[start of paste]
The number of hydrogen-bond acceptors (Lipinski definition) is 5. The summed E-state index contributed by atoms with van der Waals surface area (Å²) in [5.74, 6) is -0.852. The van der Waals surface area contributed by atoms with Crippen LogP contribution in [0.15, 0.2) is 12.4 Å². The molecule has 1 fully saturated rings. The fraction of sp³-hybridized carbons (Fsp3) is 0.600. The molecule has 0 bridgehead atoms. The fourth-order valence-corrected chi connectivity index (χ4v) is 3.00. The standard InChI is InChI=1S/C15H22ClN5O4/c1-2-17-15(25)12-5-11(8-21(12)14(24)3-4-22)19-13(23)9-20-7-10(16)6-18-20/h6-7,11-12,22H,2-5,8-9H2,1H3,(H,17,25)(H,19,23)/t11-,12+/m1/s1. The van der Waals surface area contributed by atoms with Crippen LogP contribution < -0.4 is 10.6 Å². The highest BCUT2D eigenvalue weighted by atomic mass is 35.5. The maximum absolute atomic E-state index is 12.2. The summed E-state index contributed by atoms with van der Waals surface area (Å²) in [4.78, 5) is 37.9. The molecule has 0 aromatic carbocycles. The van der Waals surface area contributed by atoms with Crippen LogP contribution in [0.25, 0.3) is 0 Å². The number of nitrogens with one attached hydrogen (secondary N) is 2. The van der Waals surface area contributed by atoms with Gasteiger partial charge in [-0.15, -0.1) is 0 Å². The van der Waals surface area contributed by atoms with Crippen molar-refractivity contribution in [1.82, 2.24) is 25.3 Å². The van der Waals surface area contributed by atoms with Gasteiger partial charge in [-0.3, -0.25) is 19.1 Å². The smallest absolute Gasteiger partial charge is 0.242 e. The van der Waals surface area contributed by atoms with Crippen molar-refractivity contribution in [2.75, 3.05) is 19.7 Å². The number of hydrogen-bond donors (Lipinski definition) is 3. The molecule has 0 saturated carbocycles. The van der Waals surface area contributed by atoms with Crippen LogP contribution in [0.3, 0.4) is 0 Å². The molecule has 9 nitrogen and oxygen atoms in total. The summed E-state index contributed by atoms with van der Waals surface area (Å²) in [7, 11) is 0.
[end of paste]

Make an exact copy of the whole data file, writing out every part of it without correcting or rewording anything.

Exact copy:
The number of hydrogen-bond acceptors (Lipinski definition) is 5. The summed E-state index contributed by atoms with van der Waals surface area (Å²) in [5.74, 6) is -0.852. The van der Waals surface area contributed by atoms with Crippen LogP contribution in [0.15, 0.2) is 12.4 Å². The molecule has 1 fully saturated rings. The fraction of sp³-hybridized carbons (Fsp3) is 0.600. The molecule has 0 bridgehead atoms. The fourth-order valence-corrected chi connectivity index (χ4v) is 3.00. The standard InChI is InChI=1S/C15H22ClN5O4/c1-2-17-15(25)12-5-11(8-21(12)14(24)3-4-22)19-13(23)9-20-7-10(16)6-18-20/h6-7,11-12,22H,2-5,8-9H2,1H3,(H,17,25)(H,19,23)/t11-,12+/m1/s1. The van der Waals surface area contributed by atoms with Crippen LogP contribution < -0.4 is 10.6 Å². The highest BCUT2D eigenvalue weighted by atomic mass is 35.5. The maximum absolute atomic E-state index is 12.2. The summed E-state index contributed by atoms with van der Waals surface area (Å²) in [4.78, 5) is 37.9. The molecule has 0 aromatic carbocycles. The van der Waals surface area contributed by atoms with Crippen LogP contribution in [0.25, 0.3) is 0 Å². The number of nitrogens with one attached hydrogen (secondary N) is 2. The van der Waals surface area contributed by atoms with Gasteiger partial charge in [-0.15, -0.1) is 0 Å². The van der Waals surface area contributed by atoms with Crippen molar-refractivity contribution in [1.82, 2.24) is 25.3 Å². The van der Waals surface area contributed by atoms with Gasteiger partial charge in [-0.3, -0.25) is 19.1 Å². The smallest absolute Gasteiger partial charge is 0.242 e. The van der Waals surface area contributed by atoms with Crippen molar-refractivity contribution in [2.75, 3.05) is 19.7 Å². The number of hydrogen-bond donors (Lipinski definition) is 3. The molecule has 0 saturated carbocycles. The van der Waals surface area contributed by atoms with Crippen LogP contribution in [0.3, 0.4) is 0 Å². The molecule has 9 nitrogen and oxygen atoms in total. The summed E-state index contributed by atoms with van der Waals surface area (Å²) in [7, 11) is 0.